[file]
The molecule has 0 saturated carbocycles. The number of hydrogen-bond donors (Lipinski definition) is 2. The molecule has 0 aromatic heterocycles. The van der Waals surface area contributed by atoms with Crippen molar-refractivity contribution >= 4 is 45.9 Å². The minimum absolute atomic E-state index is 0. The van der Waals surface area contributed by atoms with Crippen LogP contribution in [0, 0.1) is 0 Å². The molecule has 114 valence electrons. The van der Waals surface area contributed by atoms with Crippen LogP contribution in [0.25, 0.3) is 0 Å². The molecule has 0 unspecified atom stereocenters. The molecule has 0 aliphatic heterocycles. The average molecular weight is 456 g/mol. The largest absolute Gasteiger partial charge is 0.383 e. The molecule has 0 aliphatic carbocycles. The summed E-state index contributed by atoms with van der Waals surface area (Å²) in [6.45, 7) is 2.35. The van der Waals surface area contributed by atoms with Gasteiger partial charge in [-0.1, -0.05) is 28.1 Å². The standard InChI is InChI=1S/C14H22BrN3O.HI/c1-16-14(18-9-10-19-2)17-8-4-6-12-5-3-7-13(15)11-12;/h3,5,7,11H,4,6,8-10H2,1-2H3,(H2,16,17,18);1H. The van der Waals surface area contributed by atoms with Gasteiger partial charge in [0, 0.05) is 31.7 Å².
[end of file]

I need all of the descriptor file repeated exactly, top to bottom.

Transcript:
The molecule has 0 saturated carbocycles. The number of hydrogen-bond donors (Lipinski definition) is 2. The molecule has 0 aromatic heterocycles. The van der Waals surface area contributed by atoms with Crippen molar-refractivity contribution >= 4 is 45.9 Å². The minimum absolute atomic E-state index is 0. The van der Waals surface area contributed by atoms with Crippen LogP contribution in [0, 0.1) is 0 Å². The molecule has 114 valence electrons. The van der Waals surface area contributed by atoms with Crippen LogP contribution in [0.25, 0.3) is 0 Å². The molecule has 0 unspecified atom stereocenters. The molecule has 0 aliphatic heterocycles. The average molecular weight is 456 g/mol. The largest absolute Gasteiger partial charge is 0.383 e. The molecule has 0 aliphatic carbocycles. The summed E-state index contributed by atoms with van der Waals surface area (Å²) in [6.45, 7) is 2.35. The van der Waals surface area contributed by atoms with Gasteiger partial charge in [-0.1, -0.05) is 28.1 Å². The standard InChI is InChI=1S/C14H22BrN3O.HI/c1-16-14(18-9-10-19-2)17-8-4-6-12-5-3-7-13(15)11-12;/h3,5,7,11H,4,6,8-10H2,1-2H3,(H2,16,17,18);1H. The van der Waals surface area contributed by atoms with Gasteiger partial charge in [0, 0.05) is 31.7 Å².